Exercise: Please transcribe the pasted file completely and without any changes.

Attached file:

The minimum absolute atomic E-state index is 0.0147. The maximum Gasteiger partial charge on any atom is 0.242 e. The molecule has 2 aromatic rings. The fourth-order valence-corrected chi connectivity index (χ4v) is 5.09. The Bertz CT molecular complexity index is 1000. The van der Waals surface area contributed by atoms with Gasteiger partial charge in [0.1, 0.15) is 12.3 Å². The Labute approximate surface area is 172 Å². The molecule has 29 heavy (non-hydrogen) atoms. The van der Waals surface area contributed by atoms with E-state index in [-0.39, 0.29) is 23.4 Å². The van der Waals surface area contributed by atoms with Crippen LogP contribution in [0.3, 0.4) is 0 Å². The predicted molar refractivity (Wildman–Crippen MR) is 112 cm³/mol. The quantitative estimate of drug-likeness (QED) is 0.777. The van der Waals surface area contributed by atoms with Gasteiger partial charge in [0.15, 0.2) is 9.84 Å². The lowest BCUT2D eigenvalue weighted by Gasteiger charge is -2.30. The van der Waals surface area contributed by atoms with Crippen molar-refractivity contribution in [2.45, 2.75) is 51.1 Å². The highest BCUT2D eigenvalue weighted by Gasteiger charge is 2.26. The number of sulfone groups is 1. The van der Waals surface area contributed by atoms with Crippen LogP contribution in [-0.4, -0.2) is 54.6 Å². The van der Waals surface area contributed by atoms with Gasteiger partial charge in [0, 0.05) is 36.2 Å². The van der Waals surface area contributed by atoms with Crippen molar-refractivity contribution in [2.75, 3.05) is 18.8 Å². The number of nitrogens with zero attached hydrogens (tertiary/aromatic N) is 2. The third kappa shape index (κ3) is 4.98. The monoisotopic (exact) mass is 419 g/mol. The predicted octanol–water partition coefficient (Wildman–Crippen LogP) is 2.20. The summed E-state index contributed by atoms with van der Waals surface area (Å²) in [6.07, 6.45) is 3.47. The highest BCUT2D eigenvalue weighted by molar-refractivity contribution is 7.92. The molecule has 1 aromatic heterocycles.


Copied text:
The minimum absolute atomic E-state index is 0.0147. The maximum Gasteiger partial charge on any atom is 0.242 e. The molecule has 2 aromatic rings. The fourth-order valence-corrected chi connectivity index (χ4v) is 5.09. The Bertz CT molecular complexity index is 1000. The van der Waals surface area contributed by atoms with Gasteiger partial charge in [0.1, 0.15) is 12.3 Å². The Labute approximate surface area is 172 Å². The molecule has 29 heavy (non-hydrogen) atoms. The van der Waals surface area contributed by atoms with E-state index in [-0.39, 0.29) is 23.4 Å². The van der Waals surface area contributed by atoms with Crippen LogP contribution in [0.3, 0.4) is 0 Å². The predicted molar refractivity (Wildman–Crippen MR) is 112 cm³/mol. The quantitative estimate of drug-likeness (QED) is 0.777. The van der Waals surface area contributed by atoms with Gasteiger partial charge in [0.15, 0.2) is 9.84 Å². The lowest BCUT2D eigenvalue weighted by Gasteiger charge is -2.30. The van der Waals surface area contributed by atoms with Crippen molar-refractivity contribution in [2.45, 2.75) is 51.1 Å². The highest BCUT2D eigenvalue weighted by Gasteiger charge is 2.26. The number of sulfone groups is 1. The van der Waals surface area contributed by atoms with Crippen LogP contribution in [-0.4, -0.2) is 54.6 Å². The van der Waals surface area contributed by atoms with Gasteiger partial charge in [0, 0.05) is 36.2 Å². The van der Waals surface area contributed by atoms with Crippen molar-refractivity contribution in [2.75, 3.05) is 18.8 Å². The number of nitrogens with zero attached hydrogens (tertiary/aromatic N) is 2. The third kappa shape index (κ3) is 4.98. The monoisotopic (exact) mass is 419 g/mol. The predicted octanol–water partition coefficient (Wildman–Crippen LogP) is 2.20. The summed E-state index contributed by atoms with van der Waals surface area (Å²) in [6.07, 6.45) is 3.47. The highest BCUT2D eigenvalue weighted by molar-refractivity contribution is 7.92. The molecule has 1 aromatic heterocycles.